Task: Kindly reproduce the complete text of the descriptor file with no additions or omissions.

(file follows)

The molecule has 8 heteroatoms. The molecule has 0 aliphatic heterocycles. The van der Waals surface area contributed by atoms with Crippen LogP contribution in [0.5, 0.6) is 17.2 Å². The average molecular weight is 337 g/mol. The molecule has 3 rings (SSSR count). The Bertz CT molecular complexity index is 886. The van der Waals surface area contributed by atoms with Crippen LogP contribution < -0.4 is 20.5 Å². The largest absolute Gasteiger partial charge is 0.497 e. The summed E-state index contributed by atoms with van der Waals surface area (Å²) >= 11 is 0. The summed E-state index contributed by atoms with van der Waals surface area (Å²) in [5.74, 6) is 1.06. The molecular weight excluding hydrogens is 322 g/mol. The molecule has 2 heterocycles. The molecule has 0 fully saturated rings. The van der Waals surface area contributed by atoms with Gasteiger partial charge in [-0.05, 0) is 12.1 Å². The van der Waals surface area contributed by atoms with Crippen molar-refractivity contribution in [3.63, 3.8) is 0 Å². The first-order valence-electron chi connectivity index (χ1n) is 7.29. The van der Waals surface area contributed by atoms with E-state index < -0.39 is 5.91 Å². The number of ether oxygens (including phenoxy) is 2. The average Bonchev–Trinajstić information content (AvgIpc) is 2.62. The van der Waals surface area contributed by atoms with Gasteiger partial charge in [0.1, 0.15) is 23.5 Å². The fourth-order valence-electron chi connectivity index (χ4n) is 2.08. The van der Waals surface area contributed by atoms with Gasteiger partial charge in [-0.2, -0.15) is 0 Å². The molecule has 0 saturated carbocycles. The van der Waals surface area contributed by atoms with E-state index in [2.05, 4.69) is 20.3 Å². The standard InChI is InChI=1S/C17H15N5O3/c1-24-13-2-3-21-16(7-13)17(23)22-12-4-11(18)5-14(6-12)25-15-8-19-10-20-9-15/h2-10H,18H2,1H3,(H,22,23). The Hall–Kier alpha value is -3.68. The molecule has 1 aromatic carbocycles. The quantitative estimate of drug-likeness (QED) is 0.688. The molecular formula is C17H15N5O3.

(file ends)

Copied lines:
The molecule has 8 heteroatoms. The molecule has 0 aliphatic heterocycles. The van der Waals surface area contributed by atoms with Crippen LogP contribution in [0.5, 0.6) is 17.2 Å². The average molecular weight is 337 g/mol. The molecule has 3 rings (SSSR count). The Bertz CT molecular complexity index is 886. The van der Waals surface area contributed by atoms with Crippen LogP contribution < -0.4 is 20.5 Å². The largest absolute Gasteiger partial charge is 0.497 e. The summed E-state index contributed by atoms with van der Waals surface area (Å²) >= 11 is 0. The summed E-state index contributed by atoms with van der Waals surface area (Å²) in [5.74, 6) is 1.06. The molecular weight excluding hydrogens is 322 g/mol. The molecule has 2 heterocycles. The molecule has 0 fully saturated rings. The van der Waals surface area contributed by atoms with Gasteiger partial charge in [-0.05, 0) is 12.1 Å². The van der Waals surface area contributed by atoms with Crippen molar-refractivity contribution in [3.63, 3.8) is 0 Å². The first-order valence-electron chi connectivity index (χ1n) is 7.29. The van der Waals surface area contributed by atoms with E-state index < -0.39 is 5.91 Å². The number of ether oxygens (including phenoxy) is 2. The average Bonchev–Trinajstić information content (AvgIpc) is 2.62. The van der Waals surface area contributed by atoms with Gasteiger partial charge in [0.1, 0.15) is 23.5 Å². The fourth-order valence-electron chi connectivity index (χ4n) is 2.08. The van der Waals surface area contributed by atoms with Gasteiger partial charge in [-0.2, -0.15) is 0 Å². The molecule has 0 saturated carbocycles. The van der Waals surface area contributed by atoms with E-state index in [2.05, 4.69) is 20.3 Å². The standard InChI is InChI=1S/C17H15N5O3/c1-24-13-2-3-21-16(7-13)17(23)22-12-4-11(18)5-14(6-12)25-15-8-19-10-20-9-15/h2-10H,18H2,1H3,(H,22,23). The Hall–Kier alpha value is -3.68. The molecule has 1 aromatic carbocycles. The quantitative estimate of drug-likeness (QED) is 0.688. The molecular formula is C17H15N5O3.